This collection includes companies applying technology to problems of emotional, psychological, and social well-being. Examples include companies working in areas such as substance abuse, eating disorders, stress reduction, depression, PTSD, and anxiety.

D

Digital Health

12,800 items

Technologies, platforms, and systems that engage consumers for lifestyle, wellness, or health-related purposes; capture, store, or transmit health data; and/or support life science and clinical operations. (DiME, DTA, HealthXL, & NODE.Health)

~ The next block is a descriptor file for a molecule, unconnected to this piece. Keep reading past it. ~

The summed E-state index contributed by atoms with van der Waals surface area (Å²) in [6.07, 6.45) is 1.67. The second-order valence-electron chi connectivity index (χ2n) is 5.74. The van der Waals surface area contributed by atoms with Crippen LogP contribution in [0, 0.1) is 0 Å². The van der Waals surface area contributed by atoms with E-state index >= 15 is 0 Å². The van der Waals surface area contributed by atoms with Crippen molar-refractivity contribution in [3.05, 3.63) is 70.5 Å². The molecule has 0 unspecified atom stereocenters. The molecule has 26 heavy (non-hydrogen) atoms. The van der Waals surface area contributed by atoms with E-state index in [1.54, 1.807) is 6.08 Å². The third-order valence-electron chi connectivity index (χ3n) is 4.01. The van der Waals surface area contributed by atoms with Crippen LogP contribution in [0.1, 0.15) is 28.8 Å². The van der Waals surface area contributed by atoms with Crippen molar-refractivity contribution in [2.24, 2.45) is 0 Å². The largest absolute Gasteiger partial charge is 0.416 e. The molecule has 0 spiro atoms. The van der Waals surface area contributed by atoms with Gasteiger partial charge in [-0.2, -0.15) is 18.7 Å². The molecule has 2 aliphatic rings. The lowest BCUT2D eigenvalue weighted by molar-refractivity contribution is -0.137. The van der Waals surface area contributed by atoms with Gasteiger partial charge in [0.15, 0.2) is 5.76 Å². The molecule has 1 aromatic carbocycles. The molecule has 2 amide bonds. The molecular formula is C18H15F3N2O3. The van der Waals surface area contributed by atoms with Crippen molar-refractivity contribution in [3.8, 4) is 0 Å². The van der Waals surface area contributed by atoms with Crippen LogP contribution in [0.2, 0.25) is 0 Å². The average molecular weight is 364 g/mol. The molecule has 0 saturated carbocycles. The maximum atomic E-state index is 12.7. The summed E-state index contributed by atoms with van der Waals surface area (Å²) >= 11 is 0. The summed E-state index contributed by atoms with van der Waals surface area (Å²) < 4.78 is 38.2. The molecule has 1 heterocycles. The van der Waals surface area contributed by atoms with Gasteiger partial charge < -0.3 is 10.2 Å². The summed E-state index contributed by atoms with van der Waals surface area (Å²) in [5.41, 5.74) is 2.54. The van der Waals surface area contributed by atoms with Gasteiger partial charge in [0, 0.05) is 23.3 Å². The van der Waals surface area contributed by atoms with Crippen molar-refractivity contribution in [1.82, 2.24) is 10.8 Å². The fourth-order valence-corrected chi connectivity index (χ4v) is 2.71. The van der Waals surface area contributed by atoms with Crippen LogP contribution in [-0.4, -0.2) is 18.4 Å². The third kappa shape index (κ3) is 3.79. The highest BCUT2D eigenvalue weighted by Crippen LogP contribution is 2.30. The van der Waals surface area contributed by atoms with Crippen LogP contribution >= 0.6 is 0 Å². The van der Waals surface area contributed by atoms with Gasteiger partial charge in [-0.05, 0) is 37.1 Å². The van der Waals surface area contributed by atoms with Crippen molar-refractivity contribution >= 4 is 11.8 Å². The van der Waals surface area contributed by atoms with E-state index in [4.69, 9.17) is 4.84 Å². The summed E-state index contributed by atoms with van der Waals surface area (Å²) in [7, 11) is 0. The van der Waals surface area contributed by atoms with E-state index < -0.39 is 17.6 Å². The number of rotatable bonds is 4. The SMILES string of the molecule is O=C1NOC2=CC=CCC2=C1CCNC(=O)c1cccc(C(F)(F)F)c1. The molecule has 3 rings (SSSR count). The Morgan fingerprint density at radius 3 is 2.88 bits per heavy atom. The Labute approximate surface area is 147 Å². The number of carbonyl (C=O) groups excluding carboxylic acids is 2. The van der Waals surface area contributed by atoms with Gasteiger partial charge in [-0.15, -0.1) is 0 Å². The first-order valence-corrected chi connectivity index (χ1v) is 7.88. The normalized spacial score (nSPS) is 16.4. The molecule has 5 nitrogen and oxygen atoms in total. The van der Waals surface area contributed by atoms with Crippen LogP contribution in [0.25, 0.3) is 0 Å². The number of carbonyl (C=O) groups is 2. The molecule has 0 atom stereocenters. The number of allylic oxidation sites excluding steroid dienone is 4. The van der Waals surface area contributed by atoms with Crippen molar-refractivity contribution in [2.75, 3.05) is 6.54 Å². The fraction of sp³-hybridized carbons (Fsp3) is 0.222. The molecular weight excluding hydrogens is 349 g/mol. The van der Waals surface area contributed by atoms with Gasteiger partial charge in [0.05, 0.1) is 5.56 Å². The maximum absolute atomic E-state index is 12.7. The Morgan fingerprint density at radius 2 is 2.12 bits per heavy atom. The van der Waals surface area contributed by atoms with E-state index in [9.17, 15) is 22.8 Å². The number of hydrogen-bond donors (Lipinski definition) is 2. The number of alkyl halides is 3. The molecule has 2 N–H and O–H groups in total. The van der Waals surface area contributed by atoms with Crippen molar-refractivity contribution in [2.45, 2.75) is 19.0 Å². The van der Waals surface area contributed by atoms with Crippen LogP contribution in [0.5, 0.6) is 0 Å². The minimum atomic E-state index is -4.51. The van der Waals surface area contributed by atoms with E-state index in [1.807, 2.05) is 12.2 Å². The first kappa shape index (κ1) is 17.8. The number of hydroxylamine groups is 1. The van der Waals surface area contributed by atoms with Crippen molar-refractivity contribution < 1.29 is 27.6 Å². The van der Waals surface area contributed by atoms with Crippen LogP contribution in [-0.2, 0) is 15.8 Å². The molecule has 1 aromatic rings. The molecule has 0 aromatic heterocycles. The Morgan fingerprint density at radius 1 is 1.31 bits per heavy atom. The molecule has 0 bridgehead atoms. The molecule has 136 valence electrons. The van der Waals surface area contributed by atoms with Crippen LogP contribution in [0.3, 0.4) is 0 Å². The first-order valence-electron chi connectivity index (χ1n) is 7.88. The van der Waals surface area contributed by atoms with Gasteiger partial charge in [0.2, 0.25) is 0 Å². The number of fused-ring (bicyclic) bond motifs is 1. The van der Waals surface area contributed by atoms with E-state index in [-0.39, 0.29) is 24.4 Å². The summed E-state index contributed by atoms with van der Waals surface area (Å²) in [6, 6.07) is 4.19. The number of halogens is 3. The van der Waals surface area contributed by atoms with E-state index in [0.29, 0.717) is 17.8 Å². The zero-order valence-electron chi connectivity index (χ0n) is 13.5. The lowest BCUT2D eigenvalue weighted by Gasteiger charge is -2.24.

Yana Patents

Yana has filed 1 patent.

The 3 most popular patent topics include:

  • Aircraft instruments
  • Emergency communication
  • Engine technology
patents chart

Application Date

Grant Date

Title

Related Topics

Status

11/5/2021

Motherboard form factors, Emergency communication, Engine technology, Aircraft instruments, Ethernet

Application

Application Date

11/5/2021

Grant Date

Title

Related Topics

Motherboard form factors, Emergency communication, Engine technology, Aircraft instruments, Ethernet

Status

Application

Latest Yana News

In Ukraine, limbs lost and lives devastated in an instant

May 22, 2022